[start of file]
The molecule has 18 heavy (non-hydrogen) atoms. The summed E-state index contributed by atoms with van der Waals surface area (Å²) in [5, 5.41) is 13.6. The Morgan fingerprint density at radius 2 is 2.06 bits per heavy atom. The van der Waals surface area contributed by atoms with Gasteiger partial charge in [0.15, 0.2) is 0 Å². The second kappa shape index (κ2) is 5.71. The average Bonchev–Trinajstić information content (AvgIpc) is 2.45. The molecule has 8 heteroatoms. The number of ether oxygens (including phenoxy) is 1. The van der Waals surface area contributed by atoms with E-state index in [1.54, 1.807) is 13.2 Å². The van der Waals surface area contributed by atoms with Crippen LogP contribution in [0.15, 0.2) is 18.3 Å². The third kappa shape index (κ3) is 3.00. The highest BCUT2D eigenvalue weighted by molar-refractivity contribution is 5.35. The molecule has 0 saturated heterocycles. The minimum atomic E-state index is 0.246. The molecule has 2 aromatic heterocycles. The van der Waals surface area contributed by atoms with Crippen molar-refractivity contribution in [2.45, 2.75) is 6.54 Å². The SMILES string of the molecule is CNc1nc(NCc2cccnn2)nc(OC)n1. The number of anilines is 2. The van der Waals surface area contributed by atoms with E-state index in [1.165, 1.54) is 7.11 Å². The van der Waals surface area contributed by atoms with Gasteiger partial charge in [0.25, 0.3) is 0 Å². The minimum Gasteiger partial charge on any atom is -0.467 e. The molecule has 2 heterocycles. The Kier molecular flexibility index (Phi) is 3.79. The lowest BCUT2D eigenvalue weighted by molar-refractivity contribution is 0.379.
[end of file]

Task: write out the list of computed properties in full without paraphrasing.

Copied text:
The molecule has 18 heavy (non-hydrogen) atoms. The summed E-state index contributed by atoms with van der Waals surface area (Å²) in [5, 5.41) is 13.6. The Morgan fingerprint density at radius 2 is 2.06 bits per heavy atom. The van der Waals surface area contributed by atoms with Gasteiger partial charge in [0.15, 0.2) is 0 Å². The second kappa shape index (κ2) is 5.71. The average Bonchev–Trinajstić information content (AvgIpc) is 2.45. The molecule has 8 heteroatoms. The number of ether oxygens (including phenoxy) is 1. The van der Waals surface area contributed by atoms with E-state index in [1.54, 1.807) is 13.2 Å². The van der Waals surface area contributed by atoms with Crippen LogP contribution in [0.15, 0.2) is 18.3 Å². The third kappa shape index (κ3) is 3.00. The highest BCUT2D eigenvalue weighted by molar-refractivity contribution is 5.35. The molecule has 0 saturated heterocycles. The minimum atomic E-state index is 0.246. The molecule has 2 aromatic heterocycles. The van der Waals surface area contributed by atoms with Crippen molar-refractivity contribution in [2.45, 2.75) is 6.54 Å². The SMILES string of the molecule is CNc1nc(NCc2cccnn2)nc(OC)n1. The number of anilines is 2. The van der Waals surface area contributed by atoms with E-state index in [1.165, 1.54) is 7.11 Å². The van der Waals surface area contributed by atoms with Gasteiger partial charge in [0.25, 0.3) is 0 Å². The minimum Gasteiger partial charge on any atom is -0.467 e. The molecule has 2 heterocycles. The Kier molecular flexibility index (Phi) is 3.79. The lowest BCUT2D eigenvalue weighted by molar-refractivity contribution is 0.379.